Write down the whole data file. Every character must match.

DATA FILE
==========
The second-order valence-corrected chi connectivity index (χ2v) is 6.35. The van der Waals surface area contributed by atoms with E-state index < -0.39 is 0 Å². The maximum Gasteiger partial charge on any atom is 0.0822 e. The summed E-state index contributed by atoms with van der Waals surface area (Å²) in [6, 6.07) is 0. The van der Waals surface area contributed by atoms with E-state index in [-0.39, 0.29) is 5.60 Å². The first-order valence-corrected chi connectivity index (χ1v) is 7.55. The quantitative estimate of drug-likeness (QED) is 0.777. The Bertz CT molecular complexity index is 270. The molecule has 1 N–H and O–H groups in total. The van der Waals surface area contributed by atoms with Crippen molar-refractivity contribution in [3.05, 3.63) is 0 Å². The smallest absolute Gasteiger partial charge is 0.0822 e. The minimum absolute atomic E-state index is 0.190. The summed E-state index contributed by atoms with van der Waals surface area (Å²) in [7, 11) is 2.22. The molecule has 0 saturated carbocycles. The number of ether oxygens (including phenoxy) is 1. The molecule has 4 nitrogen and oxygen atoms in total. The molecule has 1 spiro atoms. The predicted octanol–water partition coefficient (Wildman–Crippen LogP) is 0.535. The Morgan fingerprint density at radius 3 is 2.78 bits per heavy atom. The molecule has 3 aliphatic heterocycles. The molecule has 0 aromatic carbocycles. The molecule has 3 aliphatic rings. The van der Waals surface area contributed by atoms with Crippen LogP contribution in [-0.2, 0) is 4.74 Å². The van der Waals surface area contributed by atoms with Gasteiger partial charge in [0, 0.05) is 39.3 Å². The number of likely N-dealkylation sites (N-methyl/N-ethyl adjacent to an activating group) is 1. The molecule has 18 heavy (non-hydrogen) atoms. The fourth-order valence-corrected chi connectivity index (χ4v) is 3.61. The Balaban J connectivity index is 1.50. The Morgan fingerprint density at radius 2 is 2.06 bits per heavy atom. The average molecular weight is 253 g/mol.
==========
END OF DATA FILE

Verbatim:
The second-order valence-corrected chi connectivity index (χ2v) is 6.35. The van der Waals surface area contributed by atoms with E-state index < -0.39 is 0 Å². The maximum Gasteiger partial charge on any atom is 0.0822 e. The summed E-state index contributed by atoms with van der Waals surface area (Å²) in [6, 6.07) is 0. The van der Waals surface area contributed by atoms with E-state index in [-0.39, 0.29) is 5.60 Å². The first-order valence-corrected chi connectivity index (χ1v) is 7.55. The quantitative estimate of drug-likeness (QED) is 0.777. The Bertz CT molecular complexity index is 270. The molecule has 1 N–H and O–H groups in total. The van der Waals surface area contributed by atoms with Crippen molar-refractivity contribution in [3.05, 3.63) is 0 Å². The smallest absolute Gasteiger partial charge is 0.0822 e. The minimum absolute atomic E-state index is 0.190. The summed E-state index contributed by atoms with van der Waals surface area (Å²) in [7, 11) is 2.22. The molecule has 0 saturated carbocycles. The number of ether oxygens (including phenoxy) is 1. The molecule has 4 nitrogen and oxygen atoms in total. The molecule has 1 spiro atoms. The predicted octanol–water partition coefficient (Wildman–Crippen LogP) is 0.535. The Morgan fingerprint density at radius 3 is 2.78 bits per heavy atom. The molecule has 3 aliphatic heterocycles. The molecule has 0 aromatic carbocycles. The molecule has 3 aliphatic rings. The van der Waals surface area contributed by atoms with Crippen LogP contribution in [-0.2, 0) is 4.74 Å². The van der Waals surface area contributed by atoms with Gasteiger partial charge in [0, 0.05) is 39.3 Å². The number of likely N-dealkylation sites (N-methyl/N-ethyl adjacent to an activating group) is 1. The molecule has 18 heavy (non-hydrogen) atoms. The fourth-order valence-corrected chi connectivity index (χ4v) is 3.61. The Balaban J connectivity index is 1.50. The Morgan fingerprint density at radius 2 is 2.06 bits per heavy atom. The average molecular weight is 253 g/mol.